Sunday, November 9, 2014

7 Things you Should Know about Flipped Classrooms Post #1

During my undergraduate work I went to the NCTE conference in Albany. There were many great lectures and workshops there but one of the presentations that really stood out to me was about Flipped Classrooms. This is a really interesting concept to me so I was glad when it was brought up in my technology class.
For class we read 7 Things You Should Know About Flipped Classrooms. Now, what exactly is a flipped classroom? The flipped classroom is when a traditional classroom is flipped on its head. So, traditionally the lecture would be given during the class and the homework would be completed later as a review, but instead the lecture is given as homework and the homework is completed in the classroom. In order to deliver the lectures outside of class short video lectures are viewed by students at home before the class session. Then during the class students are doing what we consider homework such as exercises, projects, or discussions. Here is a nice chart illustrating the differences:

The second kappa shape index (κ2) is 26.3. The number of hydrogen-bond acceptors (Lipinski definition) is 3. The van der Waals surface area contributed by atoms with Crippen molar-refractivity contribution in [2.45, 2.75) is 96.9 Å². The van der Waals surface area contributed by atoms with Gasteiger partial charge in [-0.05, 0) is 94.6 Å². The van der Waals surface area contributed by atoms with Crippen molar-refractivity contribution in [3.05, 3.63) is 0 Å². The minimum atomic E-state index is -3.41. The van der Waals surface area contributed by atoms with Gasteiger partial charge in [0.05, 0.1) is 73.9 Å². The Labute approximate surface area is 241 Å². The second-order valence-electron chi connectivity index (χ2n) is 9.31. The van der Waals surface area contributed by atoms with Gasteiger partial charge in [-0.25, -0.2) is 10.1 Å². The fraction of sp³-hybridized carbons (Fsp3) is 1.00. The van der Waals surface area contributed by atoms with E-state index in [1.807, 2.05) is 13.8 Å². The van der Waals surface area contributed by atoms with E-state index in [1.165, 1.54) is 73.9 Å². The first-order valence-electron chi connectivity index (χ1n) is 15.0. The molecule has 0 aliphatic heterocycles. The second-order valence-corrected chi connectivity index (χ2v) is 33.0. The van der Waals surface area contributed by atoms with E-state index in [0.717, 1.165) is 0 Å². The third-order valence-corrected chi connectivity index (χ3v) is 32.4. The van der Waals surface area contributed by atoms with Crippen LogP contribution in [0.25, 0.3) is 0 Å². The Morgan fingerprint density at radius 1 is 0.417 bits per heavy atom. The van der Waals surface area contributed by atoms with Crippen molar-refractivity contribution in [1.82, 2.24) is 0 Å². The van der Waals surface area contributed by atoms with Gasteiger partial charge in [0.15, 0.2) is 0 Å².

To me this sounds like an idealistic goal. I would love to do this in my class because the homework can be the biggest struggle because each student gleans something different from the lecture and the teacher needs to supplement or clarify the information but they cannot do that if the student is at home. If the students needs to they can listen to the lecture as many times as they want at home whereas in the classroom the teacher only delivers the lecture one time in hopes that the students are somewhat paying attention. I think that modeling and feedback are key components to learning and teachers simply don't have enough time to do both during the class time. Therefore if the lectures are sent home with the students then they can listen, take notes, and ask questions in class the next day about anything that was confusing.

Though there are implications according to the Things You Should Know About Flipped Classrooms article. An effective flip requires careful preparation. "Recording lectures requires effort and time on the part of faculty, and out-of-class and in-class elements must be carefully integrated for students to understand the model and be motivated to prepare for class. As a result, introducing a flip can mean additional work and may require new skills for the instructor, although this learning curve could be mitigated by entering the model slowly" (EDUCAUSE). I think that thought it take a lot of outside preparation it would be a great model to try. If the teachers are given more tools and planning periods I think the flipped classroom can be achievable.

1 comment:

  1. I hope you get the chance to give it a try and see what aspects work and which don't.